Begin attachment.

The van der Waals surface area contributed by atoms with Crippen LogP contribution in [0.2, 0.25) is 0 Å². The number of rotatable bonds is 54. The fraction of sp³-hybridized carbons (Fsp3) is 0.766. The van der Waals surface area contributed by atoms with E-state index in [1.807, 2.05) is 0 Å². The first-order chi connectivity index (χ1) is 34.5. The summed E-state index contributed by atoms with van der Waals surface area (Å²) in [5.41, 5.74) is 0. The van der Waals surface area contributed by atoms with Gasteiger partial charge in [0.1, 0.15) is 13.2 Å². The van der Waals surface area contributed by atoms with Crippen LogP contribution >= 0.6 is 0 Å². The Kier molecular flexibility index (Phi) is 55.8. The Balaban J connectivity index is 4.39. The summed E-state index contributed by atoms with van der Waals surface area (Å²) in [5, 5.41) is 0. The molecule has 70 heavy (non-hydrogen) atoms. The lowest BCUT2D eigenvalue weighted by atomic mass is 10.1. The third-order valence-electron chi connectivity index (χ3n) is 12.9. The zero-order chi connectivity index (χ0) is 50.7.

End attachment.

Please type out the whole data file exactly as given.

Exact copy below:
The van der Waals surface area contributed by atoms with Crippen LogP contribution in [0.2, 0.25) is 0 Å². The number of rotatable bonds is 54. The fraction of sp³-hybridized carbons (Fsp3) is 0.766. The van der Waals surface area contributed by atoms with E-state index in [1.807, 2.05) is 0 Å². The first-order chi connectivity index (χ1) is 34.5. The summed E-state index contributed by atoms with van der Waals surface area (Å²) in [5.41, 5.74) is 0. The van der Waals surface area contributed by atoms with Gasteiger partial charge in [0.1, 0.15) is 13.2 Å². The van der Waals surface area contributed by atoms with Crippen LogP contribution >= 0.6 is 0 Å². The Kier molecular flexibility index (Phi) is 55.8. The Balaban J connectivity index is 4.39. The summed E-state index contributed by atoms with van der Waals surface area (Å²) in [5, 5.41) is 0. The molecule has 70 heavy (non-hydrogen) atoms. The lowest BCUT2D eigenvalue weighted by atomic mass is 10.1. The third-order valence-electron chi connectivity index (χ3n) is 12.9. The zero-order chi connectivity index (χ0) is 50.7.